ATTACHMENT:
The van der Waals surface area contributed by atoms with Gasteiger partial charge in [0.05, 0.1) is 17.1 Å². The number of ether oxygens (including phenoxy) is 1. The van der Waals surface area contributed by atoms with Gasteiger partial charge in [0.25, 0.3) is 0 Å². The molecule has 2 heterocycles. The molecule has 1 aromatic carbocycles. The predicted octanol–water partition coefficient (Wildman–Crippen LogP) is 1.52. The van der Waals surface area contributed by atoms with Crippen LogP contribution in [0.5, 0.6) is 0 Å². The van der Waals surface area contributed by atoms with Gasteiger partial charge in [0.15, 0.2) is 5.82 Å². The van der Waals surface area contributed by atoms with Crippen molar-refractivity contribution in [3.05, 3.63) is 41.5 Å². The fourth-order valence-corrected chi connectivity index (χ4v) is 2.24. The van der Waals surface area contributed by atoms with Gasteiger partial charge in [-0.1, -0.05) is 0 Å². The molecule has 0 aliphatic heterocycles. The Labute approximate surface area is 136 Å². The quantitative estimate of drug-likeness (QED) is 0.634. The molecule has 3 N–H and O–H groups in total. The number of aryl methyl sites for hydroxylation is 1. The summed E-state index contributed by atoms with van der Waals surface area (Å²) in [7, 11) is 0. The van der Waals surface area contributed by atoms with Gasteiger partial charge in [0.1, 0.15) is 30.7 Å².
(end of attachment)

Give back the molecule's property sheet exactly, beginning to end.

The van der Waals surface area contributed by atoms with Gasteiger partial charge in [0.05, 0.1) is 17.1 Å². The number of ether oxygens (including phenoxy) is 1. The van der Waals surface area contributed by atoms with Gasteiger partial charge in [0.25, 0.3) is 0 Å². The molecule has 2 heterocycles. The molecule has 1 aromatic carbocycles. The predicted octanol–water partition coefficient (Wildman–Crippen LogP) is 1.52. The van der Waals surface area contributed by atoms with Crippen LogP contribution in [0.5, 0.6) is 0 Å². The van der Waals surface area contributed by atoms with Gasteiger partial charge in [0.15, 0.2) is 5.82 Å². The van der Waals surface area contributed by atoms with Crippen molar-refractivity contribution in [3.05, 3.63) is 41.5 Å². The fourth-order valence-corrected chi connectivity index (χ4v) is 2.24. The van der Waals surface area contributed by atoms with Gasteiger partial charge in [-0.1, -0.05) is 0 Å². The molecule has 0 aliphatic heterocycles. The Labute approximate surface area is 136 Å². The quantitative estimate of drug-likeness (QED) is 0.634. The molecule has 3 N–H and O–H groups in total. The number of aryl methyl sites for hydroxylation is 1. The summed E-state index contributed by atoms with van der Waals surface area (Å²) in [7, 11) is 0. The van der Waals surface area contributed by atoms with Gasteiger partial charge in [0.1, 0.15) is 30.7 Å².